Every year 10 gigawatts of potential power are squandered as waste heat from industrial processes—enough to light 10 million homes. The thermoelectric effect, in which charges are created by temperature differences, provides a way of transferring this heat into electricity—but only some of it. For decades the temperature differential had to be 500 degrees C or greater to capture any useful amount of energy, explains Yuan Yang, a postdoctoral scholar at M.I.T. That is unfortunate, because the Environmental Protection Agency estimates that a third of all wasted energy in the U.S. every year is lost at temperatures below about 100 degrees C.

Yang, his professor, Gang Chen, postdoc Seok Woo Lee and Yi Cui of Stanford have developed a way to harvest heat at temperatures 10 times lower—as little as 50 degrees C. The trick was to exploit the thermogalvanic effect, a cousin of the thermoelectric effect, in which the entire material's temperature changes, along with the voltage, rather than a gradient within the battery cell. The group took uncharged battery cells with copper-based electrodes, charged the cells while they were hot and then cooled them down. Presto: the batteries delivered a higher voltage than was used to charge them. In other words, the energy used to heat the battery was captured in the form of electricity.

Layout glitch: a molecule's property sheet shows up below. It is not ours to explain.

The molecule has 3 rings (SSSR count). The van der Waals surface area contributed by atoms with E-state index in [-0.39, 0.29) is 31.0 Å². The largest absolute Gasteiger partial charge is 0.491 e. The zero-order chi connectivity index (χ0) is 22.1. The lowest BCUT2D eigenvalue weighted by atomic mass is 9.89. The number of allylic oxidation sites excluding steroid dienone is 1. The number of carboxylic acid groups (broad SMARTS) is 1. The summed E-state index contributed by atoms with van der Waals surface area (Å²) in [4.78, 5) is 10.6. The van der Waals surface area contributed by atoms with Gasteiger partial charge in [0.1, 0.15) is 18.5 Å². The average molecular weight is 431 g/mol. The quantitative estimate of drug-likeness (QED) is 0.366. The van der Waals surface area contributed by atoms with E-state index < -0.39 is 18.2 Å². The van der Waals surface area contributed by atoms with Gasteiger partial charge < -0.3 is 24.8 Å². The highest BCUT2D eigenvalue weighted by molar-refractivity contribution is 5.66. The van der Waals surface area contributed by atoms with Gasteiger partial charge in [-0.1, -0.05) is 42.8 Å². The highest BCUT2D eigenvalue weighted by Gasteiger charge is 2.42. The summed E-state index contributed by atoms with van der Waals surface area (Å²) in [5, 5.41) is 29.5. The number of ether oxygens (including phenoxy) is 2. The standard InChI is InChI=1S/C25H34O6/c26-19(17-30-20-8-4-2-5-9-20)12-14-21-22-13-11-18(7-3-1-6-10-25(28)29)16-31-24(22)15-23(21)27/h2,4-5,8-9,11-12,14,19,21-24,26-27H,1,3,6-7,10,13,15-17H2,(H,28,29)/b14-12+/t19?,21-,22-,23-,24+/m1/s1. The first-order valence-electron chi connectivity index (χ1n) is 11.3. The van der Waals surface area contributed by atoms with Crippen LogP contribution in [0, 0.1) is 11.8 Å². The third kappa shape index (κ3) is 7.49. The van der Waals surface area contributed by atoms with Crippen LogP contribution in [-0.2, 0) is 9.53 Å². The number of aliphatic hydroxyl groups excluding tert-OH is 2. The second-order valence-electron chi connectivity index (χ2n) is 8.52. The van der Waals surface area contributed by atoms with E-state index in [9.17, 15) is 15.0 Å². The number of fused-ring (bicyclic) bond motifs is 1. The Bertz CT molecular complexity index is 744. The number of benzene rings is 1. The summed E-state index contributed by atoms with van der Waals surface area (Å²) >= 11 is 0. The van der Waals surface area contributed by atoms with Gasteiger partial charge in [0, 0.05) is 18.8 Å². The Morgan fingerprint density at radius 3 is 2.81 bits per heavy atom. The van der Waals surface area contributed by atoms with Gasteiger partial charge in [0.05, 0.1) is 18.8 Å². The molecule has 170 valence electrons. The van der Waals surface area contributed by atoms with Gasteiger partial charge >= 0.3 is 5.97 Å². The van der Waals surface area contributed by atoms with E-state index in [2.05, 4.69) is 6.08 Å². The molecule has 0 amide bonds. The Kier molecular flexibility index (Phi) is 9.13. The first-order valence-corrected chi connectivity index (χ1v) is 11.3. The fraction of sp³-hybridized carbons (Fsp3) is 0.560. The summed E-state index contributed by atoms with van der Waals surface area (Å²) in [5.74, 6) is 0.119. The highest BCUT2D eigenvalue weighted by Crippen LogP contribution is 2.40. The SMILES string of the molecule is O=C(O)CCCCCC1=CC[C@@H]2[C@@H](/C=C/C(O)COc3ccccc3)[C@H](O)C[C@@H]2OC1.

Only in the past two years or so have battery electrodes become efficient enough to convert such low-temperature differentials into electricity, Yang says, and plenty of development remains before the process can be commercialized. But in time, banks of batteries could line the walls of factory smokestacks or power plants, converting low-grade excess heat into electricity. “This is something attractive,” Yang says, “because low-grade heat is everywhere.”